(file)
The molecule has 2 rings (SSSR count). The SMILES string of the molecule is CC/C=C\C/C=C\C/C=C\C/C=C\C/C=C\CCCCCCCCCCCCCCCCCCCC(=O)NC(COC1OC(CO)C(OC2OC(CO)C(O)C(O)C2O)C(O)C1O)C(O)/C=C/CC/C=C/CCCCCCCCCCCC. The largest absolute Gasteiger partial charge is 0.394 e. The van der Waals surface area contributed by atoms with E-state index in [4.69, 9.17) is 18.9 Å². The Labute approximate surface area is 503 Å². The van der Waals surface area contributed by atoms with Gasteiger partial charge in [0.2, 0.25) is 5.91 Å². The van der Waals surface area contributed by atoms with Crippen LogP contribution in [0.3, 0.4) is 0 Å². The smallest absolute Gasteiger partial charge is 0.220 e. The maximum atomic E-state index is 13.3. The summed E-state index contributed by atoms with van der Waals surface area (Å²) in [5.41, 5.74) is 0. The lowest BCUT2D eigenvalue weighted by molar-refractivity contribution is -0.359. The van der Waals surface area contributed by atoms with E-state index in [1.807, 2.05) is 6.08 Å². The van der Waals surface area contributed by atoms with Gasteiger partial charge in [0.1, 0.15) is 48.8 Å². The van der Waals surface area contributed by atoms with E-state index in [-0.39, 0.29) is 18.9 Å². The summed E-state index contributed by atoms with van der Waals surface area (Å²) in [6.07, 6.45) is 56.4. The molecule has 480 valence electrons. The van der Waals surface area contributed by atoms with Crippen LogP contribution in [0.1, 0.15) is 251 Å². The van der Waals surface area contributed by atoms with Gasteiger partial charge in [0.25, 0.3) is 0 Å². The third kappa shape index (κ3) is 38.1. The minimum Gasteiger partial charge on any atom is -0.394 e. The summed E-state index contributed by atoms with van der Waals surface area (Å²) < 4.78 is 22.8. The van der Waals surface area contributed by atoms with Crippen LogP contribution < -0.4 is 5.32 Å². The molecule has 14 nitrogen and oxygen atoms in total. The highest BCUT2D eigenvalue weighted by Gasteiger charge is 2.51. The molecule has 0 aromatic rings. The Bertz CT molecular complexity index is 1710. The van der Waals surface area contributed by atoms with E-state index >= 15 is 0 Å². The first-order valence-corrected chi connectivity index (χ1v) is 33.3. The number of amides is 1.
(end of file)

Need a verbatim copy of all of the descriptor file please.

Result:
The molecule has 2 rings (SSSR count). The SMILES string of the molecule is CC/C=C\C/C=C\C/C=C\C/C=C\C/C=C\CCCCCCCCCCCCCCCCCCCC(=O)NC(COC1OC(CO)C(OC2OC(CO)C(O)C(O)C2O)C(O)C1O)C(O)/C=C/CC/C=C/CCCCCCCCCCCC. The largest absolute Gasteiger partial charge is 0.394 e. The van der Waals surface area contributed by atoms with E-state index in [4.69, 9.17) is 18.9 Å². The Labute approximate surface area is 503 Å². The van der Waals surface area contributed by atoms with Gasteiger partial charge in [0.2, 0.25) is 5.91 Å². The van der Waals surface area contributed by atoms with Crippen LogP contribution in [0.3, 0.4) is 0 Å². The smallest absolute Gasteiger partial charge is 0.220 e. The maximum atomic E-state index is 13.3. The summed E-state index contributed by atoms with van der Waals surface area (Å²) in [5.41, 5.74) is 0. The lowest BCUT2D eigenvalue weighted by molar-refractivity contribution is -0.359. The van der Waals surface area contributed by atoms with E-state index in [1.807, 2.05) is 6.08 Å². The van der Waals surface area contributed by atoms with Gasteiger partial charge in [0.1, 0.15) is 48.8 Å². The van der Waals surface area contributed by atoms with E-state index in [-0.39, 0.29) is 18.9 Å². The summed E-state index contributed by atoms with van der Waals surface area (Å²) in [6.07, 6.45) is 56.4. The molecule has 480 valence electrons. The van der Waals surface area contributed by atoms with Crippen LogP contribution in [0.1, 0.15) is 251 Å². The van der Waals surface area contributed by atoms with Gasteiger partial charge in [0.25, 0.3) is 0 Å². The third kappa shape index (κ3) is 38.1. The minimum Gasteiger partial charge on any atom is -0.394 e. The summed E-state index contributed by atoms with van der Waals surface area (Å²) < 4.78 is 22.8. The van der Waals surface area contributed by atoms with Crippen LogP contribution < -0.4 is 5.32 Å². The molecule has 14 nitrogen and oxygen atoms in total. The highest BCUT2D eigenvalue weighted by Gasteiger charge is 2.51. The molecule has 0 aromatic rings. The Bertz CT molecular complexity index is 1710. The van der Waals surface area contributed by atoms with E-state index >= 15 is 0 Å². The first-order valence-corrected chi connectivity index (χ1v) is 33.3. The number of amides is 1.